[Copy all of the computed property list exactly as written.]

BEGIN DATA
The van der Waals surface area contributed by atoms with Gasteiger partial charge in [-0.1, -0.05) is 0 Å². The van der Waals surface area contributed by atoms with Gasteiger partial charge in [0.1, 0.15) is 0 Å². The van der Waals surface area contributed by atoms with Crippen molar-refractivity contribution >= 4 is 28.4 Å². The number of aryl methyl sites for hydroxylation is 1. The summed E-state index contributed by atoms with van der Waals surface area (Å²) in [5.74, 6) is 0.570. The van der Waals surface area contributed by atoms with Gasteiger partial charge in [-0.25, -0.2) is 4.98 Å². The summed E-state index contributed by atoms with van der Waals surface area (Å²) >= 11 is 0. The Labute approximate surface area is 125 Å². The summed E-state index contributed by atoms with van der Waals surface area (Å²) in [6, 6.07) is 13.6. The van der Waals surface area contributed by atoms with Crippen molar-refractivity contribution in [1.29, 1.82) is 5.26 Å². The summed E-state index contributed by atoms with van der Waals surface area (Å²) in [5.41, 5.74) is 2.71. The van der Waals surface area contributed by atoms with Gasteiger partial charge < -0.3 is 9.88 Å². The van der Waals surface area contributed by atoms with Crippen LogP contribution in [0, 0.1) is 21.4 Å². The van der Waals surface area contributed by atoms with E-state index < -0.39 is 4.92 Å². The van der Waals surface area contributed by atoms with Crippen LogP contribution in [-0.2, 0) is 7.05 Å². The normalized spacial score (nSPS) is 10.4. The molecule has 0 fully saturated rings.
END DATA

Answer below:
The van der Waals surface area contributed by atoms with Gasteiger partial charge in [-0.1, -0.05) is 0 Å². The van der Waals surface area contributed by atoms with Gasteiger partial charge in [0.1, 0.15) is 0 Å². The van der Waals surface area contributed by atoms with Crippen molar-refractivity contribution >= 4 is 28.4 Å². The number of aryl methyl sites for hydroxylation is 1. The summed E-state index contributed by atoms with van der Waals surface area (Å²) in [5.74, 6) is 0.570. The van der Waals surface area contributed by atoms with Gasteiger partial charge in [-0.25, -0.2) is 4.98 Å². The summed E-state index contributed by atoms with van der Waals surface area (Å²) >= 11 is 0. The Labute approximate surface area is 125 Å². The summed E-state index contributed by atoms with van der Waals surface area (Å²) in [6, 6.07) is 13.6. The van der Waals surface area contributed by atoms with Crippen molar-refractivity contribution in [1.29, 1.82) is 5.26 Å². The summed E-state index contributed by atoms with van der Waals surface area (Å²) in [5.41, 5.74) is 2.71. The van der Waals surface area contributed by atoms with Gasteiger partial charge < -0.3 is 9.88 Å². The van der Waals surface area contributed by atoms with Crippen LogP contribution in [0, 0.1) is 21.4 Å². The van der Waals surface area contributed by atoms with E-state index < -0.39 is 4.92 Å². The van der Waals surface area contributed by atoms with Crippen LogP contribution in [-0.2, 0) is 7.05 Å². The normalized spacial score (nSPS) is 10.4. The molecule has 0 fully saturated rings.